One thing I used to get hung up on was perfection. I was always worried about, “What if, in a hundred years, people want to come back and read my stuff, and it’s terrible?”

      Don’t worry if you lose sight of the bigger picture! Your first draft is NEVER your last draft. Sometimes it’s helpful to just pick a direction and go. Remember, you can ALWAYS backtrack when the urge arises.

      1. I’ve started a new story, and I’d love it if you can check it out and give me your comments. I haven’t started outlining the story yet and I’m just taking it as it goes. 🙂

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  5. Not sure I can agree with this 3 characters, entirely. Maybe 3 major players, but most stories need some support characters to work – unless it’s something like “No Exit” in a completely closed environment, if you go out of the house at all, there will be more than 3. I do agree that limiting the number is a good idea, especially if you are dialogue heavy. Too many people speaking can get very confusing and big group scenes can leave both author and reader panting for breath. Sometimes, those scenes are necessary, but I do my best to limit them.
    I can’t even say on average, how many characters I have per story. I do have a few named Frank – one of them is a main character. I like the name Frank, it’s comforting and familiar. I do, however, tend to name a lot of minor characters Patrick and Pati. Not sure why. Maybe, again, because it’s a comfortable name.
    The only time I can see myself adopting this idea would be in a very short story. In a novel, I really can’t see it working for me. I do agree that keeping the cast list small is a good idea.

    1. Ah, thank you for the comment!

      I should probably clarify this somewhere in the post – 3 is NOT the maximum number of characters you want to have. 3 is merely a starting point, in my mind, for new writers.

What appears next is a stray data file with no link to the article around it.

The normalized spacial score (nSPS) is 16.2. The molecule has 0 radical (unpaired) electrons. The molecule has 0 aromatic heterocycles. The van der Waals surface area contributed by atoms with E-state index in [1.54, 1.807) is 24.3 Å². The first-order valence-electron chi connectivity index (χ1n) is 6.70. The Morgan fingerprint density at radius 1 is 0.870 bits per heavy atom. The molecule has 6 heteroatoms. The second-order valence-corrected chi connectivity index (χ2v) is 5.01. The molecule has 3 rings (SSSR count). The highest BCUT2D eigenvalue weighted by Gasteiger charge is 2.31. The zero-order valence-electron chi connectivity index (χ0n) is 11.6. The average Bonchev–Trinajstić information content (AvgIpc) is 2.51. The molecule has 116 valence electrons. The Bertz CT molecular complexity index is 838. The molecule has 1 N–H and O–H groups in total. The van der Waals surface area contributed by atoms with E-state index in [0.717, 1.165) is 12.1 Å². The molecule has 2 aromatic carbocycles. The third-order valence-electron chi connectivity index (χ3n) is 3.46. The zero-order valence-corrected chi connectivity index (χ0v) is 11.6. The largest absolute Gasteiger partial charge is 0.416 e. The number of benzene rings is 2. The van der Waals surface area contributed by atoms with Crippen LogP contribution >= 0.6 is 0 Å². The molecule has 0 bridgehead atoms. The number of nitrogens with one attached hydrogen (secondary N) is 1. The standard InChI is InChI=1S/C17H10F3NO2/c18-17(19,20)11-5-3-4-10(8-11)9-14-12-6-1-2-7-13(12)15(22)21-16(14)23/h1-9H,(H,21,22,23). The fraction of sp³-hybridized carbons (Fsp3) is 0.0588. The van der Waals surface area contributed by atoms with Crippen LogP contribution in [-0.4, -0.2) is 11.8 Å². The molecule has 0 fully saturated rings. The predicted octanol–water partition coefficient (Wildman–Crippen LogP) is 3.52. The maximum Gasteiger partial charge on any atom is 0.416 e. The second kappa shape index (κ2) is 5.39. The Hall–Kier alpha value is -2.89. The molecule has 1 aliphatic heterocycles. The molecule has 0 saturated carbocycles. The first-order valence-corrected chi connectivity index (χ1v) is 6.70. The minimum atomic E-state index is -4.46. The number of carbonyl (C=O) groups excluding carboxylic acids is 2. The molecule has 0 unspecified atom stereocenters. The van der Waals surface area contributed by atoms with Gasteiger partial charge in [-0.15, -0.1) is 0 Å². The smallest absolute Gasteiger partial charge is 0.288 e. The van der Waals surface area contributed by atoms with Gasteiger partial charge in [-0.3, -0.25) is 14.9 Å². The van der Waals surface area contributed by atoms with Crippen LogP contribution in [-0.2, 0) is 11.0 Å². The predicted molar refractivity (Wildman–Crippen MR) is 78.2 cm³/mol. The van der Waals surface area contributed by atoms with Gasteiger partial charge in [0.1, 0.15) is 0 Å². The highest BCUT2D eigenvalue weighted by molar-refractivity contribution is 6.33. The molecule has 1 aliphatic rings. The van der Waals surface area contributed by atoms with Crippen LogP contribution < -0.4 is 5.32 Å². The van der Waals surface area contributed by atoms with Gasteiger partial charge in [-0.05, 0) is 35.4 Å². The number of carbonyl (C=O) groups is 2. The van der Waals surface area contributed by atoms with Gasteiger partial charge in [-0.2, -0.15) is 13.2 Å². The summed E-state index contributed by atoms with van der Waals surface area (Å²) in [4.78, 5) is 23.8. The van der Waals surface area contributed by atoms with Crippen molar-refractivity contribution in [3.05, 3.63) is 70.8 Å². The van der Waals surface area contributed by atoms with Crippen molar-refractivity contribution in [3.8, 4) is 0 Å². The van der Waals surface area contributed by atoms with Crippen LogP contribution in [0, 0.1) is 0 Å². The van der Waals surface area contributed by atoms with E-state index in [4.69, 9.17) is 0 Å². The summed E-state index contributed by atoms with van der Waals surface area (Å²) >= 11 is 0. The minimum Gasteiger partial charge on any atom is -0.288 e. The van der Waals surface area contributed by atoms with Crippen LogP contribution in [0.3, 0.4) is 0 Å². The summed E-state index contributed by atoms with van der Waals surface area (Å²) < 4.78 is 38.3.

The point is to show people that you shouldn’t be making characters for the sake of having a ‘full cast of interesting people.’

      Instead, you should be focusing on a very small number (maybe 3, maybe 2, maybe 8 for your epic Game of Thrones fan fiction), and figuring out how those characters are RELATED.

      3 is, I’ve found, a really strong number to start with. You’ve got the perfect setup with Protag, Antag, and Wrench character. You can always scale it up, or maybe you kill off one Antag only to introduce a new one, etc.

      I hope I cleared this up some – now I gotta go back and try to fix it in the post. Thank you so much for the comment Dellani!

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  7. I definitely agree that there’s no such thing as too many characters in a story, but I think in any given scene there is only room for 2-4 active characters. Often it seems that large groups fragment into 2s, 3s, and the occasional 4. Each group have their own exchange, before redistributing.
    In some cases the role of “active character” may get passed around, but just like in real life, there isn’t room for everyone to talk, or act. Inevitably some fade into the background, listening, but not speaking.

    1. I might have mentioned this in the article, but there is one major exception to this:
      I’m watching Ocean’s Eleven right now. There’s 11 people all clustered together in one scene. But, in reality, there’s only two or three speakers, and maybe three more people who just get to “react.”

      This is the most common trick for getting around the “too many characters” problem.

      You also see something that happens in the Hobbit, or in some Terry Pratchett books too: lump a few characters together. Let them react in unison. Several of the dwarves have almost the exact same reactions, so you can make it feel like 12 characters have input – even when it’s really only 3-4 characters talking.

  8. My current story is driving me insane because I have six major characters that are essential to the story, but you never actually ‘meet’ them until the second-to-last chapter. It’s a thriller story and the six characters are ghosts that are trying to help the latest target survive. Honestly, I have more ghost characters than I do living ones; there are only four living characters that are actually present throughout the entire story. And it is a major story; I’m aiming for 80k words, but I still worry this is too many major characters.

    1. It’s so hard to remove characters, I know. But it’s also really difficult for readers to keep track of characters–especially so many in such a short amount of time! Look for places you can combine your ghosts. Do they ALL need to exist? Could multiple important moments happen to one ghost, instead of 6 moments happening to 6 ghosts?

      What would happen to your story if you completely removed half or more of your ghosts, and combined their stories in the remaining ones?

      Think about how much STRONGER the remaining characters would become, and how much more impactful their story could be.